Swansea Grand Theatre 1971-2
Pictures supplied by and used with permission of Noel Talbot
The Fourmost, Reg Dixon, Nicky Stevens, Barry Hopkins, Noel Talbot
Reg Dixon and Noel Talbot
Further information provided by Vivyan Ellacott
Pantomime was so successful that, by the first week it was extended to an eleven week run.
Reg Dixon & Noel Talbot- Twankey & Wishee
Eddie Caswell- Emperor of China
It featured “The Willow Pattern Plate” Story ballet- Cherry Willoughby Dancers
Princess- Nicky Stevens – later to become one of the “Brotherhood of Man”
Colin Cresswell- Abanazar
The Fourmost – Liverpudlian pop group as Chinese Policemen.
Barry Hopkins- Aladdin.
Jonathan Blake- Slave of the Lamp
Anna Lou and Maria- Speciality Act.
Francis Mortimer- ASM
Directed by John Chilvers
House Manager: Vivyan Ellacott
This pantomime coincided with the Miner’s Strike- a major industrial crisis in the country, and a whole series of planned power cuts
“Britain Gropes in the Dark as miners’ strike starts to bite” Feb 16th 1972.
Total electricity black-outs lasting nine hours a day were imposed on the entire country.
Vivyan Ellacott remembers-
“Our first blackout was from 6pm to 9pm. The Backstage boys coped well with this first one. We had two car headlamps in the Gallery, two on each side of the Circle and two operated on the run outs in the stalls.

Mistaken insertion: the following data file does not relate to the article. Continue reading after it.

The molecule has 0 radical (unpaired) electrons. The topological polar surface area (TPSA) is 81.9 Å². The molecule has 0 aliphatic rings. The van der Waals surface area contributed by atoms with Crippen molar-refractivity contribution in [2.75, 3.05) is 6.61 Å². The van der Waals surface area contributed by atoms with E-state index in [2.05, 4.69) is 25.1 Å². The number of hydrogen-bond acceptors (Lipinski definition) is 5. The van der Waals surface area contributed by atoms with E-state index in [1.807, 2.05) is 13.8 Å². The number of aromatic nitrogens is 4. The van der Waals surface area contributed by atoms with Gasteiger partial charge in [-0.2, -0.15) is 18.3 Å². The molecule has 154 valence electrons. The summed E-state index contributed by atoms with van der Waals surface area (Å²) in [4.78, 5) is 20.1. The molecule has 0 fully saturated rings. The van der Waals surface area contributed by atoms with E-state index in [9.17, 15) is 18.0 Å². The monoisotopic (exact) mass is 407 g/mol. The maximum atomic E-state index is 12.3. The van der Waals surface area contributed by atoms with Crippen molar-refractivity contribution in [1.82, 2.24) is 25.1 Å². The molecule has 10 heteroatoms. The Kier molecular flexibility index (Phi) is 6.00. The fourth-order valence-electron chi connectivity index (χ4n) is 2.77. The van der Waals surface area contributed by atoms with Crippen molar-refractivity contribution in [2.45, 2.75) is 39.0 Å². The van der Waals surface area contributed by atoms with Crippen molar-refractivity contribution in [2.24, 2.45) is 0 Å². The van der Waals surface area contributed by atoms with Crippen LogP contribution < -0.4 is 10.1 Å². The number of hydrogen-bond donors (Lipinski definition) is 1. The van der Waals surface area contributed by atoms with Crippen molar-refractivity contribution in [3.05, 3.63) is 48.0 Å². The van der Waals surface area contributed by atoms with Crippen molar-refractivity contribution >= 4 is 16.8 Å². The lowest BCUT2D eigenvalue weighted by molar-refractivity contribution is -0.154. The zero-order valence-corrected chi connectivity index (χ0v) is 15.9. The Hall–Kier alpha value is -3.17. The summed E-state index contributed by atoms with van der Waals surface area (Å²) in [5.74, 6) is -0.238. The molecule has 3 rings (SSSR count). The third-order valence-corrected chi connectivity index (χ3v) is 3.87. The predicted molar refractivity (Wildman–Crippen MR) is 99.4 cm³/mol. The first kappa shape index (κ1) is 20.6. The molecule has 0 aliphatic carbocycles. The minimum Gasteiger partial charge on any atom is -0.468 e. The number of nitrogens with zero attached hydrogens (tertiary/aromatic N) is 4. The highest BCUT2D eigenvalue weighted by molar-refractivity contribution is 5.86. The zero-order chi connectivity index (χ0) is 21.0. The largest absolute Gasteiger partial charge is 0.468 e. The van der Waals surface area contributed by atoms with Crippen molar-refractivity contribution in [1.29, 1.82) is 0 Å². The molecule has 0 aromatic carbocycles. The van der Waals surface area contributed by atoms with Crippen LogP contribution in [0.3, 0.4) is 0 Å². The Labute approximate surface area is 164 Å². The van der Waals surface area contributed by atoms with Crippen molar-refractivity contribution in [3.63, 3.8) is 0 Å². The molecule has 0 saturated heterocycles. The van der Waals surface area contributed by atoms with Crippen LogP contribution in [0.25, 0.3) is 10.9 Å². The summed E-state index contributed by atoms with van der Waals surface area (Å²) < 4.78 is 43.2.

The audience seemed to like the show very much and the kids thought it was enormous fun. It was a bit of a comedown when the electricity came back on for the last three-quarters of an hour of the show.
The second blackout was on Wednesday February 16th. It was scheduled to start at nine o’clock. This time we moved the show forward, starting at six o’clock instead of six thirty, and cutting the show down to finish by nine. The walkdown was hysterical: time was ticking away and everyone tore down the centre steps and sang “Thank you very much” faster than it can ever have been sung before, Just as the last person left the auditorium, the blackout came!
Saturday February 19th
The Fire department reached a compromise- I was allowed to let the public remain for two hours (with the make-shift lighting). This meant delaying the start of the show by half an hour, to be within the time limit. As well as the eight car lamps we had used before, we had six extra in various positions around the theatre, together with two fixed behind the lenses of existing Patt 264’s so that their intensity and throw was doubled.
We also managed to borrow to large ship’s fog lamps and a ship’s battery. These acted as enormous powerful follow-spots. We had even been able to rig up a battery-operated microphone. The show went amazingly well.
The Pantomime ended it’s run on Saturday March 11th.
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This page was last updated 28th October 2006